Toxic Masculinities and the Spread of HIV in Uganda

8 May 2018

Although HIV rates continue to decrease in Uganda, it is still significantly more prevalent among women than men. According to a 2016-17 national survey, 7.6% of women are living with HIV compared to 4.7% of men. This disparity is particularly alarming among 15-24 years old for whom the disease is four times higher in females than males. The reasons behind this disparity are complex, but largely boil down to different forms of gender inequality. This includes the ongoing adherence to traditional male gender roles in which men are expected to be dominant. It is perhaps telling, for example, that young women in Uganda who have experienced domestic violence by a partner are 50% more likely to have acquired HIV than women who have not.

Robert Wyrod, Associate Professor at the University of Colorado and author of AIDS and Masculinity in the African City, explains that traditional relationship dynamics also contribute to these inequalities. “There is a sense that younger women are drawn to relationships with older men who can provide support…and those older men are much more likely to be HIV positive,” he says. “It becomes a vicious cycle of economic inequality plus gender inequality”. Wyrod continues that women can also remain at risk even once they are married. “Men’s persistent sexual privileges mean that they often have other partners in marriage, normally secretly,” he says. “If women confront their husbands it can be disastrous for them – they can face violence. And so that slightly older bracket of women are also vulnerable to infection.”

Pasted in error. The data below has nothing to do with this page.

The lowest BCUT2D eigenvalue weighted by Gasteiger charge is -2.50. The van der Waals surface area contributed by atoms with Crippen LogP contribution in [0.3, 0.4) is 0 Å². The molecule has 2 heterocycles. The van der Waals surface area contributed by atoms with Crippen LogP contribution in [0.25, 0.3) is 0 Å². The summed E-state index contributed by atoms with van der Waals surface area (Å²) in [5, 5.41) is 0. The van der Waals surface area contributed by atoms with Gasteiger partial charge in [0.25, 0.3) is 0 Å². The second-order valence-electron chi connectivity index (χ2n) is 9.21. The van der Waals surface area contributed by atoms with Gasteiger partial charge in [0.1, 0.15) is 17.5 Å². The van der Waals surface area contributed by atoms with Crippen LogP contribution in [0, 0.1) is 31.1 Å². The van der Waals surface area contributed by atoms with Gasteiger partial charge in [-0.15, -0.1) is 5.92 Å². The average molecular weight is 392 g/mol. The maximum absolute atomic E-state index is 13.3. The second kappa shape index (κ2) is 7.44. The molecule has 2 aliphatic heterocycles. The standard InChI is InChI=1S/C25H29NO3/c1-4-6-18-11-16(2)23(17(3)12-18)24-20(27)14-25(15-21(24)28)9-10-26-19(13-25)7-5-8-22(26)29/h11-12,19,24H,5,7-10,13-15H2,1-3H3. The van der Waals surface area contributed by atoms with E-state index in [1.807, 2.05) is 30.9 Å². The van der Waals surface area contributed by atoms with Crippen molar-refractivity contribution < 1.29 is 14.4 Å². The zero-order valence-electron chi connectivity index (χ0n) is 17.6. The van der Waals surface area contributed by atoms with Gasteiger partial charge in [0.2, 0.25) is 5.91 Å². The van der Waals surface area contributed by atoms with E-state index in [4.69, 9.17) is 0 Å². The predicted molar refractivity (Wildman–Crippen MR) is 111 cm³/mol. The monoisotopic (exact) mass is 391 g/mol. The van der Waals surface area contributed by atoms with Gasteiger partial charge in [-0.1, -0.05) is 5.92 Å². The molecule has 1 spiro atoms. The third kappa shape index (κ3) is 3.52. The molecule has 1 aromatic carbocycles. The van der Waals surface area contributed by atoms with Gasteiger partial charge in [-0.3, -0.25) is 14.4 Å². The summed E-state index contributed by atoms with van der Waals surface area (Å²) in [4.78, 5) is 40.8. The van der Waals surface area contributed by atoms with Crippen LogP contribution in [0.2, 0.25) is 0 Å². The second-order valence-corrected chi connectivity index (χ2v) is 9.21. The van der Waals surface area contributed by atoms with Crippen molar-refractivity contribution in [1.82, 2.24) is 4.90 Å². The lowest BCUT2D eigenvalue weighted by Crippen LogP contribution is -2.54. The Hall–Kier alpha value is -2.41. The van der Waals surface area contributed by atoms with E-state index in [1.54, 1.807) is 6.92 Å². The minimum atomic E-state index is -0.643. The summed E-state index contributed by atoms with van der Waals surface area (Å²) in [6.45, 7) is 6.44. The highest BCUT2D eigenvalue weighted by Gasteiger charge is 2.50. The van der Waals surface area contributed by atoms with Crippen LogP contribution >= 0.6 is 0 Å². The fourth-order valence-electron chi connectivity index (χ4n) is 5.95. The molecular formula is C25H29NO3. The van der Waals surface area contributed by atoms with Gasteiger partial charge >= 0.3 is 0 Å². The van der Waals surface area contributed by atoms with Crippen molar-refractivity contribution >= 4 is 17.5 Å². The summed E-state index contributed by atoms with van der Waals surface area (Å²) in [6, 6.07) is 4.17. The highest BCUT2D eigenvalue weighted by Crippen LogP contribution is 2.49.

According to Wyrod, systemic poverty and traditional notions of masculinity are now the key barriers to tackling the HIV crisis. “While there are some organisations in Africa involving men in AIDS prevention, we haven’t seen a similarly enthusiastic attempt by governments to talk about men’s privileges and men’s sexual privileges,” he says. “But the clearest source of all these problems,” he says, “is the persistence of urban poverty”.

Back at the positive living group, its founder Israel Bendaki, 55, proudly displays the sandals and bags they have been making. “I started this group to help men living in denial,” he says. “When I was diagnosed in 1990, I concealed my status and resorted to drinking to take away my worries.” The situation has been vastly improved since then, he says, when there was no medical treatment available and the stigma was so strong that people “wouldn’t even share a cup with you”.

But there is still a long way to go. Most men continue to keep silent about their positive status in Uganda, while young women remain disproportionately affected in an environment of toxic masculinities. Although Bendaki’s initiative is labelled a “men’s group”, it is mostly made up of women.

Read the full article online here.